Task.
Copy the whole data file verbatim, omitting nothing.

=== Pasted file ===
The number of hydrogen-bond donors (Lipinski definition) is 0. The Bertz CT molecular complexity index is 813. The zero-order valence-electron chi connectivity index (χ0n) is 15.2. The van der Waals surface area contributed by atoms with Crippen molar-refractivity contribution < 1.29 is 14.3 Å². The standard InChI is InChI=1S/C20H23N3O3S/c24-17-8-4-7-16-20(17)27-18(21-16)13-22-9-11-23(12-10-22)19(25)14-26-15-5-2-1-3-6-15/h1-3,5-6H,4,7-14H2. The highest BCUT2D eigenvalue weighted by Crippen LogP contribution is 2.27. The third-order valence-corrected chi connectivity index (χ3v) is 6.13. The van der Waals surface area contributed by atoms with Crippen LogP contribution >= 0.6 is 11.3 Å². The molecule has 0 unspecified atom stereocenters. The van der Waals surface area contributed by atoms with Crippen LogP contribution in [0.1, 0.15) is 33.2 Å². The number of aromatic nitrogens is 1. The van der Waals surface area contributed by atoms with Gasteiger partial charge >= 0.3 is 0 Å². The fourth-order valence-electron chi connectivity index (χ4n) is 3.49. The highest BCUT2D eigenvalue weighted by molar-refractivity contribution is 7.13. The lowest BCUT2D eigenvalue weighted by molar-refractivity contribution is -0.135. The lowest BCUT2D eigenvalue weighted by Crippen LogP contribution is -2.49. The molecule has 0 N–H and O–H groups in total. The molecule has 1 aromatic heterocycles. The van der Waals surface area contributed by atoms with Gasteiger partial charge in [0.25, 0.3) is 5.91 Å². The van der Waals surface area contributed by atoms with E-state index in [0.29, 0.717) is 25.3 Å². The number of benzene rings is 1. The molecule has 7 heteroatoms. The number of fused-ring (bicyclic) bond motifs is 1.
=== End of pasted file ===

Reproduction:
The number of hydrogen-bond donors (Lipinski definition) is 0. The Bertz CT molecular complexity index is 813. The zero-order valence-electron chi connectivity index (χ0n) is 15.2. The van der Waals surface area contributed by atoms with Crippen molar-refractivity contribution < 1.29 is 14.3 Å². The standard InChI is InChI=1S/C20H23N3O3S/c24-17-8-4-7-16-20(17)27-18(21-16)13-22-9-11-23(12-10-22)19(25)14-26-15-5-2-1-3-6-15/h1-3,5-6H,4,7-14H2. The highest BCUT2D eigenvalue weighted by Crippen LogP contribution is 2.27. The third-order valence-corrected chi connectivity index (χ3v) is 6.13. The van der Waals surface area contributed by atoms with Crippen LogP contribution >= 0.6 is 11.3 Å². The molecule has 0 unspecified atom stereocenters. The van der Waals surface area contributed by atoms with Crippen LogP contribution in [0.1, 0.15) is 33.2 Å². The number of aromatic nitrogens is 1. The van der Waals surface area contributed by atoms with Gasteiger partial charge >= 0.3 is 0 Å². The fourth-order valence-electron chi connectivity index (χ4n) is 3.49. The highest BCUT2D eigenvalue weighted by molar-refractivity contribution is 7.13. The lowest BCUT2D eigenvalue weighted by molar-refractivity contribution is -0.135. The lowest BCUT2D eigenvalue weighted by Crippen LogP contribution is -2.49. The molecule has 0 N–H and O–H groups in total. The molecule has 1 aromatic heterocycles. The van der Waals surface area contributed by atoms with Gasteiger partial charge in [0.25, 0.3) is 5.91 Å². The van der Waals surface area contributed by atoms with E-state index in [0.29, 0.717) is 25.3 Å². The number of benzene rings is 1. The molecule has 7 heteroatoms. The number of fused-ring (bicyclic) bond motifs is 1.